Sometimes imports don't work out, new, tested working, or not.  Brand new devices are returned about 10% of the time in the USA.  WR3A has sought to establish progressive policies encouraging or requiring recycling of the parts that are replaced.   This is commonly required already at contract manufacturing factories which assemble and test new products (some fail or are damaged in assembly, and are recycled), and required of these factories when computers and monitors are sent back for warranty repairs.   As posted in the "Capacitor Wars" blog, the parts BAN objects to can be extremely small and non-toxic.  Some repairs, such as degaussing and bypass, require no replaced parts whatsoever.   Therefore, the conclusion that "fully functional" is the definition meant by Basel Convention's language "repair and refurbishing" (allowed) is an overreaction of dramatic proportions.

"Exporting toxic for re-use to poorer consumers constitutes "passing the buck" and environmental injustice."

Unlike the statements above, BAN does not qualify this statement with "can", "may", or "might".  "Loves watermelon and fried chicken" might be a true statement.   But if BAN states that this is the outcome in all cases, they are prejudiced.  Retroworks de Mexico offers $5 off of any working TV (re)sold if the Mexican consumer brings in a junk one, in our "coupon for clunkers" program.  Our partner in Asia started out recycling incidental breakage for WR3A (which the shipper pays for), and they are now collecting from in-country in pretty large quantities.  ITIC -  I Think It's Cool!

If I export a used electric guitar to my friends Fela, Franco, and Aurlus Mabele, and they replace the amperage to meet 220v current, replacing the 110v switch, and I take the old power switch back in the USA and dispose of it safely - according to BAN's schematic, I have committed an environmental crime.  It's too mad that these soukous musicians know way more about electric guitars than I do.  I need to hire a white American soukous guitar expert here in the USA to make sure the guitar is tuned. 

"Exporting toxic equipment for reuse to poorer consumers equates to 'passing the buck' and environmental injustice."

"Equates"?  I think brand new ones also eventually "equate" to needing repairs, which may equate to a part being replaced or upgraded, which will equate to recycling.   Ok.  So I stay barefoot and pregnant until you get around to LEASING me a brand new computer?

Locating an itty bitty capacitor which was replaced, or a 128k RAM stick that was upgraded, and pointing to it as the "outcome" of trade is such a hyperbolic description of fair trade that it makes me crazy.

If an Egyptian hospital intern buys a brand new $800 PC on his $3k per year salary, is that a better outcome than if he can get online with a $80 PC? "Let them eat cake"? The solution is 1) get the student online, and 2) get him a recycling infrastructure.  In that order, dude.  Like USA and the developed countries did.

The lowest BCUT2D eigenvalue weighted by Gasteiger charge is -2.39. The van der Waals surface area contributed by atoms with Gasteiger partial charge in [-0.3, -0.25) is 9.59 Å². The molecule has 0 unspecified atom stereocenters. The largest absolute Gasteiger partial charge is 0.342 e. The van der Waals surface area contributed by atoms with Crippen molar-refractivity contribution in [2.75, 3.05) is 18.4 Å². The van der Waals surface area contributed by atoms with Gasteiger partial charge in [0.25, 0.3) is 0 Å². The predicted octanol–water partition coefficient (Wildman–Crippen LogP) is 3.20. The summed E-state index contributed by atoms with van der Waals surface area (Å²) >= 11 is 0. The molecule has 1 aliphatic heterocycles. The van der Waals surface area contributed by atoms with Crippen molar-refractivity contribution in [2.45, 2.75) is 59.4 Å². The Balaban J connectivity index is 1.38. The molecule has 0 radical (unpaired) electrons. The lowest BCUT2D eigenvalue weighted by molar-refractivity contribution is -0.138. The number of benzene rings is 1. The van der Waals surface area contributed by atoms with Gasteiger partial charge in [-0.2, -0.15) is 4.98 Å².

"Repair and recycling are very likely to INVOLVE a recycling or disposal destinations"

Any form of ownership, of tested working or brand new, eventually "involves" recycling and disposal.  Here,  "recycling or disposal" are grouped in the sentence as if these are morally and environmentally the same outcome.  So whether a Lagos doctor recycles or disposes of his computer, it is the same?  When I recycle rather than dispose, I am a good person.  Whether the person in the developing world recycles or disposes is NOT the same outcome.  Recycling is NOT disposal.  And this brings us back to the Slumdog Millionaires, the informal scrap sector we opened with.  While they are not as educated as the Tech Sector which arranges to purchase and import used electronics, they are not shameful or "primitive".  I've said many times, white boy scouts and girl scouts earn medals for recycling, it beats the heck out of mining jobs in Africa, or worse places orphans and drop-outs could wind up.

Fair trade advocates, like WR3A members, care which outcome, repair or recycling or disposal, is going to happen.  It matters a lot.  I look forward to the receipt reports and reconciliations of the 300,000 Steward "tested working" units, to compare them with the outcome of the 300,000 units WR3A has managed export of during the past 3 years. Saying a "black person" or "Asian" winds up with the second hand goods is not an "outcome".

The entire debate begs the questions:  Can poor people recycle?

This is surreal.  Good God!  If recycling is disposal, and a part removed during repair is recycled, therefore repair is equal to disposal?  The only possible explanation for BAN's insistence on this standard is financial.  Start watching the organizations IRS Form 990, there is something fishy going on here, and it probably involves Planned Obsolescence or Big Shred.

Going back to the introduction of this post, I've been promoting recycling since high school in the 1970s.   I studied international relations, and went into Peace Corps in the 1980s.  The very best outcome God and the Free Market provide, to reward the best and brightest geeks in the poorest countries, is at risk if reuse equals disposal, and the explicit right-to-repair clauses of the Basel Convention are forgotten.

Compromise is overdue.  Our e-waste recycling industry has a mandate to address the environmental concerns which have been raised.   There is more at stake than pollution or affordable electronics recycling.  When good things happen naturally in a free market, it is vital that whatever market corrections we need to implement do not hamper or retard the Good.

It is time to find middle ground between the Perfect and the Good.

[edited 2018.01.14 for clarity and spelling]